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      The use of metabolomics to dissect plant responses to abiotic stresses


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          Plant metabolism is perturbed by various abiotic stresses. As such the metabolic network of plants must be reconfigured under stress conditions in order to allow both the maintenance of metabolic homeostasis and the production of compounds that ameliorate the stress. The recent development and adoption of metabolomics and systems biology approaches enable us not only to gain a comprehensive overview, but also a detailed analysis of crucial components of the plant metabolic response to abiotic stresses. In this review we introduce the analytical methods used for plant metabolomics and describe their use in studies related to the metabolic response to water, temperature, light, nutrient limitation, ion and oxidative stresses. Both similarity and specificity of the metabolic responses against diverse abiotic stress are evaluated using data available in the literature. Classically discussed stress compounds such as proline, γ-amino butyrate and polyamines are reviewed, and the widespread importance of branched chain amino acid metabolism under stress condition is discussed. Finally, where possible, mechanistic insights into metabolic regulatory processes are discussed.

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          The online version of this article (doi:10.1007/s00018-012-1091-5) contains supplementary material, which is available to authorized users.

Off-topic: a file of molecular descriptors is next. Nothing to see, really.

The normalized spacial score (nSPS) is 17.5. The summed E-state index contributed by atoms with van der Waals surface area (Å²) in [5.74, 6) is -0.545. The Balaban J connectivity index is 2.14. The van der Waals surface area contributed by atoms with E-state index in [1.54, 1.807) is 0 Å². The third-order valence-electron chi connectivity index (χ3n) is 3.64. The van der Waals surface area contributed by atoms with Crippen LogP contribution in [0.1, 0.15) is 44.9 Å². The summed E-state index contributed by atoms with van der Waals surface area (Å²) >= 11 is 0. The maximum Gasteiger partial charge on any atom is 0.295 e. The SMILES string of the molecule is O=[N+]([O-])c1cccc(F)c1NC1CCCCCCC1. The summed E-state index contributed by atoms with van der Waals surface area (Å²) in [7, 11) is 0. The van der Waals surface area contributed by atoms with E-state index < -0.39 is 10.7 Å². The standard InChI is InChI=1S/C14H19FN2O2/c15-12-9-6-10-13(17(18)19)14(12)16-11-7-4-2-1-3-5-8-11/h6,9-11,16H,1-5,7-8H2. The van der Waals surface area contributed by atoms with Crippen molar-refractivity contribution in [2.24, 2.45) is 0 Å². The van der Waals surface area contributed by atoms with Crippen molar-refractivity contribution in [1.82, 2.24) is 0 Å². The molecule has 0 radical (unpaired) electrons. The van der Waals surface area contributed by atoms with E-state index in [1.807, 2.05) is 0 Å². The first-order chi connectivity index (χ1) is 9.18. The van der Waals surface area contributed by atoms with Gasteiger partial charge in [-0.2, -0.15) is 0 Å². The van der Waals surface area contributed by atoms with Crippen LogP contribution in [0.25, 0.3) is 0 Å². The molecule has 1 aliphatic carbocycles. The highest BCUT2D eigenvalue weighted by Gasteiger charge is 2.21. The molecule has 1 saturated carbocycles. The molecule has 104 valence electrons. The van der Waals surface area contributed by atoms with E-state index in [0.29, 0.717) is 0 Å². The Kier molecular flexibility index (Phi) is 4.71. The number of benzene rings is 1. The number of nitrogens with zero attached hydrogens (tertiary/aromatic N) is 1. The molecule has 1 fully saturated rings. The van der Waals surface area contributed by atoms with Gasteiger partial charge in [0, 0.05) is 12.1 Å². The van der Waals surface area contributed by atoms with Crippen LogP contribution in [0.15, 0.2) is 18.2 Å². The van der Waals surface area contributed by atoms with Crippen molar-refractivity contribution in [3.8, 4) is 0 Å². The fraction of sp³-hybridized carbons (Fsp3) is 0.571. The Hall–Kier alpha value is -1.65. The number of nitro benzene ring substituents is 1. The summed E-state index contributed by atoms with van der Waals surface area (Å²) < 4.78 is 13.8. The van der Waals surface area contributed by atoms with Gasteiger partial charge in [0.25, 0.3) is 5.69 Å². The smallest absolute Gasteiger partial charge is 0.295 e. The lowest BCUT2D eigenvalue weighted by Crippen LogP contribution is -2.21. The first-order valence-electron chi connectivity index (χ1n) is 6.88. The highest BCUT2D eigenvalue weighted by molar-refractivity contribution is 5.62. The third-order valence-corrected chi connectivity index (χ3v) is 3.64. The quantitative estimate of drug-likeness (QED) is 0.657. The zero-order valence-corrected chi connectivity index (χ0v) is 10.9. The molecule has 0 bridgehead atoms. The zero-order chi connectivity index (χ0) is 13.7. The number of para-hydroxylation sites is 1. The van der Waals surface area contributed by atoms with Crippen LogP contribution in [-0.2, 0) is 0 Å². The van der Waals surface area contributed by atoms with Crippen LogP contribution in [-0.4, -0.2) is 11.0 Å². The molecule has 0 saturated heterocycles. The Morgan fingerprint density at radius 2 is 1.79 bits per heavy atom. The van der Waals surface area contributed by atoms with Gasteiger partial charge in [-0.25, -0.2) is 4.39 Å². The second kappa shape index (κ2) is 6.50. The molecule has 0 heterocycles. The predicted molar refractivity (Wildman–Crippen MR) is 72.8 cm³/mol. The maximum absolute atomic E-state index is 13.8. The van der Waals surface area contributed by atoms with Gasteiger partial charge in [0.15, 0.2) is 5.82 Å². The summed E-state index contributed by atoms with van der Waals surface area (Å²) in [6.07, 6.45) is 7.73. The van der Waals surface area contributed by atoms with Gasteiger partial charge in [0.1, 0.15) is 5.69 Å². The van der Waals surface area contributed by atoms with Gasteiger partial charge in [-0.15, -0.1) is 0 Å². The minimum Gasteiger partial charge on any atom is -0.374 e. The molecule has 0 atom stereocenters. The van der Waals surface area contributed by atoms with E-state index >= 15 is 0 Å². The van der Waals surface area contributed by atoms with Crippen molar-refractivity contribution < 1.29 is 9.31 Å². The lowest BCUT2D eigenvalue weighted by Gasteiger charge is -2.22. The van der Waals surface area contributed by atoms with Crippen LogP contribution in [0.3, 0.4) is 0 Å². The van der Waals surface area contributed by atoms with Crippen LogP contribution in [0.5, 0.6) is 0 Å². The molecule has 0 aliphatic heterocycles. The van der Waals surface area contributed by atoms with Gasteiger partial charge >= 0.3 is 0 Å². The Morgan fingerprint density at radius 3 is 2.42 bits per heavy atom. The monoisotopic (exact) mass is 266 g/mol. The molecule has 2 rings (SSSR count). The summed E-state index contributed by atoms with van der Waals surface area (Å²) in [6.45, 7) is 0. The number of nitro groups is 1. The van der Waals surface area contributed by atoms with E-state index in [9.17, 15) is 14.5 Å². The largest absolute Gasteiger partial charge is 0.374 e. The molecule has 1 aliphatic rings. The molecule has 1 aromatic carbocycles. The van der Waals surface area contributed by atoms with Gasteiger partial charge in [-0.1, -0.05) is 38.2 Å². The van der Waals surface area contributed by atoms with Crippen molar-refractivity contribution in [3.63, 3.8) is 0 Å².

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          Abiotic stress, the field environment and stress combination.

          Farmers and breeders have long known that often it is the simultaneous occurrence of several abiotic stresses, rather than a particular stress condition, that is most lethal to crops. Surprisingly, the co-occurrence of different stresses is rarely addressed by molecular biologists that study plant acclimation. Recent studies have revealed that the response of plants to a combination of two different abiotic stresses is unique and cannot be directly extrapolated from the response of plants to each of the different stresses applied individually. Tolerance to a combination of different stress conditions, particularly those that mimic the field environment, should be the focus of future research programs aimed at developing transgenic crops and plants with enhanced tolerance to naturally occurring environmental conditions.
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            Genes and salt tolerance: bringing them together.

            Rana Munns (2005)
            Salinity tolerance comes from genes that limit the rate of salt uptake from the soil and the transport of salt throughout the plant, adjust the ionic and osmotic balance of cells in roots and shoots, and regulate leaf development and the onset of senescence. This review lists some candidate genes for salinity tolerance, and draws together hypotheses about the functions of these genes and the specific tissues in which they might operate. Little has been revealed by gene expression studies so far, perhaps because the studies are not tissue-specific, and because the treatments are often traumatic and unnatural. Suggestions are made to increase the value of molecular studies in identifying genes that are important for salinity tolerance.